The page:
A long-term hepatitis B viremia model generated by transplanting nontumorigenic immortalized human hepatocytes in Rag-2-deficient mice

Jennifer J. Brown, Bhupesh Parashar, Han Moshage, Kathryn E. Tanaka, Dean Engelhardt, Elazar Rabbani, Namita Roy-Chowdhury, Jayanta Roy-Chowdhury

Research output: Contribution to journalArticle

65 Scopus citations

Abstract

Development of new therapies for human hepatitis B virus infection (HBV) would be greatly facilitated by the availability of a suitable small-animal model for HBV virus production in vivo. To develop a murine model for HBV production, we established an immortalized, cloned liver cell line by transferring the Simian Virus 40 Large T-Antigen into primary human hepatocytes. These cells were stably transfected with a full-length HBV genome to generate a clone that expresses HBV genes and replicates HBV. The HBV-producing cells were transplanted into the livers of mice with combined immunodeficiency (Rag-2 deficient) by intrasplenic injection. Survival of the engrafted human hepatocytes was shown in several ways: fluorescent in situ hybridization (FISH) with a human-chromosome-specific DNA probe (human alpha satellite), dot-blot hybridization of the genomic DNA extracted from liver biopsy specimens with a human-specific Alu repetitive DNA probe, Blur-8, as well as with an HBV DNA probe, and secretion of human proteins into plasma. Histological examination of mouse liver up to 8 months following human cell transplant shows completely normal architecture. Determination of plasma HBV DNA levels indicated that engrafted cells secreted 3 x 107 to 3 x 108 virions per mL into the blood, and HBsAg was detected in plasma. This new murine model of HBV viremia should be useful for in vivo HBV studies.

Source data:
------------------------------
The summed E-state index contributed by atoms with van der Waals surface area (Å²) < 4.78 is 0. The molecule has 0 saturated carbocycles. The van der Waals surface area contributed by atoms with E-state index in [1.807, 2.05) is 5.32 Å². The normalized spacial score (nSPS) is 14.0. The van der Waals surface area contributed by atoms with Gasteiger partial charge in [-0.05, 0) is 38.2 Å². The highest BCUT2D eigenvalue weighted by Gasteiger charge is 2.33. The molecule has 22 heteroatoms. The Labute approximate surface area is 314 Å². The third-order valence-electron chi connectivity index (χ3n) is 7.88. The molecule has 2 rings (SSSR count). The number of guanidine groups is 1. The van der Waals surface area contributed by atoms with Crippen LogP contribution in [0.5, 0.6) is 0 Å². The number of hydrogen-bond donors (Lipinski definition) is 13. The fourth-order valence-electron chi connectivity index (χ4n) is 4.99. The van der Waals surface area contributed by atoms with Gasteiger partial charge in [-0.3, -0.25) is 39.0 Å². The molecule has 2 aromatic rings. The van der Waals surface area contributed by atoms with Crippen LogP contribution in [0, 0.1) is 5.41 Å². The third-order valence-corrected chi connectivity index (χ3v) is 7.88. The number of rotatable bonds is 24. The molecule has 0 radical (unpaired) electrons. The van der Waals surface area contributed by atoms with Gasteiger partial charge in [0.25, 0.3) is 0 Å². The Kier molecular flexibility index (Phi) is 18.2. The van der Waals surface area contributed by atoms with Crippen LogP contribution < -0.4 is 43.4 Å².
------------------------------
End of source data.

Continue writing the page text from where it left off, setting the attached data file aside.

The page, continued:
Original languageEnglish (US)
Pages (from-to)173-181
Number of pages9
JournalHepatology
Volume31
Issue number1
DOIs
StatePublished - Jan 1 2000

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ASJC Scopus subject areas

  • Hepatology

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